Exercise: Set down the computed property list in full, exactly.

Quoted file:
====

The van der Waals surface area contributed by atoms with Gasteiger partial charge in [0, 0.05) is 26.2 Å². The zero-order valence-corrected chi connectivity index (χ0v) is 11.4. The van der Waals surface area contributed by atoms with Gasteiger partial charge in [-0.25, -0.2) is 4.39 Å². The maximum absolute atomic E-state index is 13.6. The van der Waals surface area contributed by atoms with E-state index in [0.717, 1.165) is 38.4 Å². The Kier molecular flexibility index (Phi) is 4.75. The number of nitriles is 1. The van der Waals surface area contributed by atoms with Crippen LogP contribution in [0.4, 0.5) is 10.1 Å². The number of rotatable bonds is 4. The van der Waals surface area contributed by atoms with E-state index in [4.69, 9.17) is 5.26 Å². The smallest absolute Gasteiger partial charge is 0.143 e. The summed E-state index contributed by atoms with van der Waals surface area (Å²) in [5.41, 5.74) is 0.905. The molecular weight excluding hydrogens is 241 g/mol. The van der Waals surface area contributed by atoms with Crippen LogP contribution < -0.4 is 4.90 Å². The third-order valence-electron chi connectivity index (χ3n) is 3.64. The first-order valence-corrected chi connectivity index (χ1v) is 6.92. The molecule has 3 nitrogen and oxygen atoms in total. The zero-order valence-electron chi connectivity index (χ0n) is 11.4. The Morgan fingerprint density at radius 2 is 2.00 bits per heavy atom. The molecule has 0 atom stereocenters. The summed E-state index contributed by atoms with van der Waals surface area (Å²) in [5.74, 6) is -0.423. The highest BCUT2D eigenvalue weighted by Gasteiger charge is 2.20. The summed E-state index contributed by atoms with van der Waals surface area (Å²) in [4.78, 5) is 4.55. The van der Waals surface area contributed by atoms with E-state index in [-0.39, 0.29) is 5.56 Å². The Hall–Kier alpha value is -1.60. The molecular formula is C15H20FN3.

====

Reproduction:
The van der Waals surface area contributed by atoms with Gasteiger partial charge in [0, 0.05) is 26.2 Å². The zero-order valence-corrected chi connectivity index (χ0v) is 11.4. The van der Waals surface area contributed by atoms with Gasteiger partial charge in [-0.25, -0.2) is 4.39 Å². The maximum absolute atomic E-state index is 13.6. The van der Waals surface area contributed by atoms with E-state index in [0.717, 1.165) is 38.4 Å². The Kier molecular flexibility index (Phi) is 4.75. The number of nitriles is 1. The van der Waals surface area contributed by atoms with Crippen LogP contribution in [0.4, 0.5) is 10.1 Å². The number of rotatable bonds is 4. The van der Waals surface area contributed by atoms with E-state index in [4.69, 9.17) is 5.26 Å². The smallest absolute Gasteiger partial charge is 0.143 e. The summed E-state index contributed by atoms with van der Waals surface area (Å²) in [5.41, 5.74) is 0.905. The molecular weight excluding hydrogens is 241 g/mol. The van der Waals surface area contributed by atoms with Crippen LogP contribution < -0.4 is 4.90 Å². The third-order valence-electron chi connectivity index (χ3n) is 3.64. The first-order valence-corrected chi connectivity index (χ1v) is 6.92. The molecule has 3 nitrogen and oxygen atoms in total. The zero-order valence-electron chi connectivity index (χ0n) is 11.4. The Morgan fingerprint density at radius 2 is 2.00 bits per heavy atom. The molecule has 0 atom stereocenters. The summed E-state index contributed by atoms with van der Waals surface area (Å²) in [5.74, 6) is -0.423. The highest BCUT2D eigenvalue weighted by Gasteiger charge is 2.20. The summed E-state index contributed by atoms with van der Waals surface area (Å²) in [4.78, 5) is 4.55. The van der Waals surface area contributed by atoms with E-state index in [-0.39, 0.29) is 5.56 Å². The Hall–Kier alpha value is -1.60. The molecular formula is C15H20FN3.